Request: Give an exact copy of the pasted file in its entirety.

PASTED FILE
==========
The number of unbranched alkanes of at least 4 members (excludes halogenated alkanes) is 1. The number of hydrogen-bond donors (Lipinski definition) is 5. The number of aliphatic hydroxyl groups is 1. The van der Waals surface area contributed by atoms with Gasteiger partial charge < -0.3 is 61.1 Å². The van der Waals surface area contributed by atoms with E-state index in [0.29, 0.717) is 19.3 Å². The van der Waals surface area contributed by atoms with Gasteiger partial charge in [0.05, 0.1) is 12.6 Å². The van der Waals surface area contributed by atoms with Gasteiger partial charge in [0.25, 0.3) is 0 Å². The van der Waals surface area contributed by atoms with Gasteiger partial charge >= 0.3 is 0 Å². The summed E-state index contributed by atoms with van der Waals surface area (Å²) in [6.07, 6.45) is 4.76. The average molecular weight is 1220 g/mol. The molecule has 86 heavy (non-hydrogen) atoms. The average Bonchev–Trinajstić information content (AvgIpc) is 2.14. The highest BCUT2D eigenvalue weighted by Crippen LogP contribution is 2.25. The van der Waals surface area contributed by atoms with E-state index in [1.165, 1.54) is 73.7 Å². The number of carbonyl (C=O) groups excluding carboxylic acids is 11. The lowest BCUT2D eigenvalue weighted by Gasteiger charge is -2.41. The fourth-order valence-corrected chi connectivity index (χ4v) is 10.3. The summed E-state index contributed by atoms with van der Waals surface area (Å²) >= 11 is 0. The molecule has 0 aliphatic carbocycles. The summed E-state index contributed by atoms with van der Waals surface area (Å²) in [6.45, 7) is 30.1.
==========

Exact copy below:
The number of unbranched alkanes of at least 4 members (excludes halogenated alkanes) is 1. The number of hydrogen-bond donors (Lipinski definition) is 5. The number of aliphatic hydroxyl groups is 1. The van der Waals surface area contributed by atoms with Gasteiger partial charge < -0.3 is 61.1 Å². The van der Waals surface area contributed by atoms with E-state index in [0.29, 0.717) is 19.3 Å². The van der Waals surface area contributed by atoms with Gasteiger partial charge in [0.05, 0.1) is 12.6 Å². The van der Waals surface area contributed by atoms with Gasteiger partial charge in [0.25, 0.3) is 0 Å². The van der Waals surface area contributed by atoms with Gasteiger partial charge >= 0.3 is 0 Å². The summed E-state index contributed by atoms with van der Waals surface area (Å²) in [6.07, 6.45) is 4.76. The average molecular weight is 1220 g/mol. The molecule has 86 heavy (non-hydrogen) atoms. The average Bonchev–Trinajstić information content (AvgIpc) is 2.14. The highest BCUT2D eigenvalue weighted by Crippen LogP contribution is 2.25. The van der Waals surface area contributed by atoms with E-state index in [1.165, 1.54) is 73.7 Å². The number of carbonyl (C=O) groups excluding carboxylic acids is 11. The lowest BCUT2D eigenvalue weighted by Gasteiger charge is -2.41. The fourth-order valence-corrected chi connectivity index (χ4v) is 10.3. The summed E-state index contributed by atoms with van der Waals surface area (Å²) >= 11 is 0. The molecule has 0 aliphatic carbocycles. The summed E-state index contributed by atoms with van der Waals surface area (Å²) in [6.45, 7) is 30.1.